Allison/Scott/Isaac, every combination of the three.words:
Scott meets Isaac in a game of silent eye contact, circling him like a pencil around the point of a compass. Judging people without speaking to them is not a habit of his, but something about Isaac keeps him just that far away. Scott has seen the way Isaac bares his teeth in glee when he throws out a threat. He has seen the spark of imminent detonation in Isaac's eyes. But he has also seen those eyes dart, manic and overpowered, in every direction when Isaac forgets his claws and the she-wolf at his side. He has seen Isaac's hands shake, and that, if he's being honest (he tries to be honest) draws him forward, little by little, and then a leap every day.
Before Isaac can blink, it seems, he's noticing how every day Allison's curls get a little more reckless, and how she stands closer to him than she ever has and how her voice is losing the metal-on-metal quality it used to take around members of the pack. The noticing itself is more significant than any of the qualities he is taking note of, because it means that something's changing. Isaac is painfully used to being stagnant, used to confinement and restraint, and with all the time he's spent wishing that something would shift (in his favor), he has developed a sense for change that has nothing to do with his species. So when, all of a sudden, Allison's pomegranate lips are curled up at him instead of fastened together straight as her spine, Isaac notices the change and Isaac feels the change.
The shift (for lack of a better word) within him is more subtle, or maybe he's less in tune with his own feelings than he'd like to think, but it takes weeks for Isaac to measure the shrinking distance between his body and Allison's.
Once he feels it, though, the new proximity, he can't stop.
Allison misses Scott until she realizes she doesn't have to. She misses him silently and stubbornly and forcefully, and after a stretch of time (long nights and longer walks through the woods, crossbow in hand) she realizes she's forgotten who she's missing. Scott has never closed his arms to her. He has never turned away, never been prone to finality.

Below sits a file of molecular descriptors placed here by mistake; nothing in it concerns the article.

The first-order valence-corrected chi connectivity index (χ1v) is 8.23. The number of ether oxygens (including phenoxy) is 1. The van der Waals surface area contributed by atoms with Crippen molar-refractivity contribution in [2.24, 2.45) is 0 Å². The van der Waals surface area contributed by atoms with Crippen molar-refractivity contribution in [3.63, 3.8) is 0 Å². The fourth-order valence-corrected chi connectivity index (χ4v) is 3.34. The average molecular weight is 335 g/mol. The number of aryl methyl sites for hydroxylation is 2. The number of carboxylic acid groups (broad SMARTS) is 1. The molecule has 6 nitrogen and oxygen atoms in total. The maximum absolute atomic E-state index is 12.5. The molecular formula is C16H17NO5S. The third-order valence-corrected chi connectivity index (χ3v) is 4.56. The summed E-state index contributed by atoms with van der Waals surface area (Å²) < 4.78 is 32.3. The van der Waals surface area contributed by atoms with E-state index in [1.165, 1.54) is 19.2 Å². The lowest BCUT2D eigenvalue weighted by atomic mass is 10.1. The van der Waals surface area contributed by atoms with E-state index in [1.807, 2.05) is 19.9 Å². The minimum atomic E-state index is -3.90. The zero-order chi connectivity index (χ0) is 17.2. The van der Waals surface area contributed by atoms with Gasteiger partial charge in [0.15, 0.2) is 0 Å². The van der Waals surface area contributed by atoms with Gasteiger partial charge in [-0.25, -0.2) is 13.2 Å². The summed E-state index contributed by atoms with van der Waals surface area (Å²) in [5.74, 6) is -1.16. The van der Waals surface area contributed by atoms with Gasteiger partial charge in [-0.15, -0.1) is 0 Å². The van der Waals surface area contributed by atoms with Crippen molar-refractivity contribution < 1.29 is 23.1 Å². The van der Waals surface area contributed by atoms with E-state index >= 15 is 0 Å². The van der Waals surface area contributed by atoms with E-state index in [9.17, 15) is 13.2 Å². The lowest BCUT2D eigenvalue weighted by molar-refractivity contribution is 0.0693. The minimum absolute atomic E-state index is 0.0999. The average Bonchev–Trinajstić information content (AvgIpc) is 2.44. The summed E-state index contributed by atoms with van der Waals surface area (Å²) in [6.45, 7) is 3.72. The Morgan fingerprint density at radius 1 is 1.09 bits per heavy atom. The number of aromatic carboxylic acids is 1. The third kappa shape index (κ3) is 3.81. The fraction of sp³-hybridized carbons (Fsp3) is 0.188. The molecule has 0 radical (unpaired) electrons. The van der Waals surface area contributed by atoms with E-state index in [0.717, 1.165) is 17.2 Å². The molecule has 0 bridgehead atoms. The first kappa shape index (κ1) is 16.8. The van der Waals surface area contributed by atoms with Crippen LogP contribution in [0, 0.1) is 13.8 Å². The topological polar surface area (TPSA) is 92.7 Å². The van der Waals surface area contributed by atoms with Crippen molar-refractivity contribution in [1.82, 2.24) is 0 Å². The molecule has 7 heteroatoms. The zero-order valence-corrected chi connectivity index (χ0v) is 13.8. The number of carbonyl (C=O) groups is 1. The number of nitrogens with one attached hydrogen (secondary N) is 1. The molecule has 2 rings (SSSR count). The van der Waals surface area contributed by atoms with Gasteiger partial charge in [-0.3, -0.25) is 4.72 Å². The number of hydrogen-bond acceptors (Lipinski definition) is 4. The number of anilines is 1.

The first night she spends in his bed with their legs tangled together and a mist of sweat on her skin is the first night she doesn't dream of slipping back into an icy-hot pocket of vengeance and grief.
Scott has never been one for words. He speaks with his eyes and his smile, has to force SAT vocabulary into everyday conversation, but Isaac makes him want to speak. In the way that Allison makes him want to touch, Isaac makes him want to speak.
When Isaac sleeps (on the couch, the edge of Scott's bed, the floor of his mom's room), Scott craves verbal description of the scene. Sometimes he'll speak aloud to himself, as softly as he can, in an attempt to unwind the things he feels skittering around under his skin. He grabbed a pen and scrap of paper once and tried to write, but the words got lost on the way from his mind to the page, and what he wrote was choppy and embarrassingly tender.
As far as Scott can tell, his need to compose and articulate Isaac is a strategy. He wants to put together Isaac's puzzle and he can't do it in the tactile way he's accustomed to. With eyes closed, Scott could dance his hands across Allison's body and face and know her. The depth of the dimples around her mouth. Her thoughts. Her temperature. Her mood. Things would be easier, maybe, if he could reach his fingers around the back of Isaac's neck, or press them against the hollow of his cheek; if he could feel the texture (chafed? vellure?) of his lips. But for now he can only brush his arm against Isaac's (warm, even wet from rain) and let his eyes focus and stay when Isaac sleeps. For now he can watch, he can catalog, he can describe. The faded, blackberry shadows around Isaac's eyes. The driftwood light in his hair. Scott bends down. The strands alternate, fascinatingly, sand and taupe and dirt-road tan, and they move (barely) when Scott whispers, "Who are you?"